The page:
Five projects will take place across 400 schools, focusing on drama, music and writing to improve academic and social performance, but concerns remain about the possible research outcomes.
Children across England will take part in a £2.5m trial to test the impact of a series of art interventions on their academic and non-cognitive development.
Dubbed the UK’s “largest ever study of cultural learning”, the Royal Society of Arts (RSA) programme, ‘Learning About Culture’, will start in September 2018 and take place in 400 state primary schools with a “significant proportion of pupil-premium-eligible students”.
A combined 8,500 children will take part in five arts-based projects, including:
- The Power of Pictures, in which author-illustrators of children’s books will work with teachers to develop their understanding of picture book creation and raise children’s achievement in literacy
- Speech Bubbles, in which children with difficulty communicating will take part in small group drama
- The Young Journalist Academy, creating newsrooms in schools for children to produce films and radio content
- The Craft of Writing, providing residential writing courses to teachers to improve children’s writing skills and motivation to write
- First Thing Music, involving whole classes in daily singing and musical games to develop literacy, social and emotional skills.
The study will conduct randomised controlled trials with parallel ‘deep-dive’ research in schools.
Writing about the programme, Matthew Taylor, Chief Executive at RSA, said: “Learning About Culture must aim to lay the foundations for a new national commitment to arts and cultural education for all children, one that does not single out policy-makers as the mechanism for change, but in which we all find opportunities to strengthen the system.”
He continued: “We know system change is necessary, but we need to be open minded in identifying where in the system the most promising openings for change will emerge.”
The new programme intends to fill an identified ‘evidence gap’ about the impact of cultural learning techniques – a conclusion reached based on a literature review that overlooked Creative Partnerships, a £380m government-funded programme. It also aims to improve the way evidence of effective approaches is used by practitioners in schools and the cultural sector.
Mark Londesborough, Associate Director, Creative Learning and Development at RSA, added: “In order to ensure that our research could make a difference to children, we would need to find out how to increase capacity in the sector for turning evidence into effective practice; to move away from using evidence primarily as a tool for advocacy, to seeing it as a tool for self-improvement.”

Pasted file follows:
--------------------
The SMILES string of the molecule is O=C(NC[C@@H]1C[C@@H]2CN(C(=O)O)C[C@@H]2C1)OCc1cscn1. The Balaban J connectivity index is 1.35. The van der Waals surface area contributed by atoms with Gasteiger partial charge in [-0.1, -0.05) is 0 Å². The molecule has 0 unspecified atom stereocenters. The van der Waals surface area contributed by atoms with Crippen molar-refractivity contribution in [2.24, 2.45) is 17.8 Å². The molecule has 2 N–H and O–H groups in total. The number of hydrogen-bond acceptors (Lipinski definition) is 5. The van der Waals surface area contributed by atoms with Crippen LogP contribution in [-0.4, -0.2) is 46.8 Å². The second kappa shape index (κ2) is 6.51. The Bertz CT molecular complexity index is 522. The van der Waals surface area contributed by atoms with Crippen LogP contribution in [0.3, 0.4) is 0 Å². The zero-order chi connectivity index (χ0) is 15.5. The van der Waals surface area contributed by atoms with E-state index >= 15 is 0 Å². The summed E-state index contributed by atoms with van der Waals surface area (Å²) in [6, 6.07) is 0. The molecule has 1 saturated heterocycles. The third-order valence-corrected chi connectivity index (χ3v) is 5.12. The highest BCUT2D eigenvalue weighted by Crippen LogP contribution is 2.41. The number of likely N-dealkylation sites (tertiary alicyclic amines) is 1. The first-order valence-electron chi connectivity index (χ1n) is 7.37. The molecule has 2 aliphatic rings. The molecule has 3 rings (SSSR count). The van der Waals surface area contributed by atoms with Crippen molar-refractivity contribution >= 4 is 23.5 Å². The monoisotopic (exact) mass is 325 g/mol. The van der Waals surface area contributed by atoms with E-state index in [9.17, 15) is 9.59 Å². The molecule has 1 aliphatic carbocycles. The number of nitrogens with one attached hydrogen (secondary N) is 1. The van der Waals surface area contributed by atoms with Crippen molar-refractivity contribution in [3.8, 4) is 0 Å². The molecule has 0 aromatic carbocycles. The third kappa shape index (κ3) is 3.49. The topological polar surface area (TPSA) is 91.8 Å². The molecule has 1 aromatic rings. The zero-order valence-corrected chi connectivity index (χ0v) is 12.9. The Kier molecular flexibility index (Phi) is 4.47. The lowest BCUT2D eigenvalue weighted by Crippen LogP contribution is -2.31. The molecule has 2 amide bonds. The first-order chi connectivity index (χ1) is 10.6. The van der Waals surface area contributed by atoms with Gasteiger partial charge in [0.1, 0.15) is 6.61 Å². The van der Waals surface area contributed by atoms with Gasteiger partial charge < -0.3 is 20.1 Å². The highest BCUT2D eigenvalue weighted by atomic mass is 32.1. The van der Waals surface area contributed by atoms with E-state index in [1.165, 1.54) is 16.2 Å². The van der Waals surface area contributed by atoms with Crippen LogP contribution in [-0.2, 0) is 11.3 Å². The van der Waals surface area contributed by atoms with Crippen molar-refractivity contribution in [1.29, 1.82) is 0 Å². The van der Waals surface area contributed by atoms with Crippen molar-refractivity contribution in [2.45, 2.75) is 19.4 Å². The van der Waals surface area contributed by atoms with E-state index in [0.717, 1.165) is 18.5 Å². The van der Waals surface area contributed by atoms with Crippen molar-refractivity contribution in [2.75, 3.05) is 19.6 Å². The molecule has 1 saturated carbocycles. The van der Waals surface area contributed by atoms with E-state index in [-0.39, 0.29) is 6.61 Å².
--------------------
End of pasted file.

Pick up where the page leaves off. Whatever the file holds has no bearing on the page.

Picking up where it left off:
The programme will seek to provide evidence of the difference the activities make to children’s academic achievement and non-cognitive skills, as well as how different projects can be implemented effectively, and how engaging in activity with cultural providers develops schools’ arts and cultural offer.
Although the RSA plans to conduct additional research – including subsequent studies with schools that benefitted the most and the least from the projects – concerns remain about the capacity for the trials to prove educational outcomes.
Professor Pat Thomson, the lead author on a review of research about Creative Partnerships, told AP: “People shouldn’t think this research would provide the definitive answer. It will provide some answers, but there are other forms of research that must be used too.”
She said Learning About Culture will cover some new ground and has a bigger sample size than most other arts education research, but she expressed doubts about the potential for the project to prove an impact on academic attainment, given that it takes place over a relatively short time period in very complex school environments.
These concerns have played out in similar research projects before, such as The Arvon Foundation’s two-year initiative pairing teachers with professional writers, which found the method was a “valuable way” to enhance student achievement in writing but statistical data “did not however reveal enhanced attainment”.
Thomson also expressed concern that “excessive expectations” could lead observers to conclude cultural learning techniques are not worthwhile.
She continued: “At a time when arts enrolment is dropping, and when further evidence about the elitist nature of arts employment is on the rise, is this the most strategic research that could be funded with £2.5m?”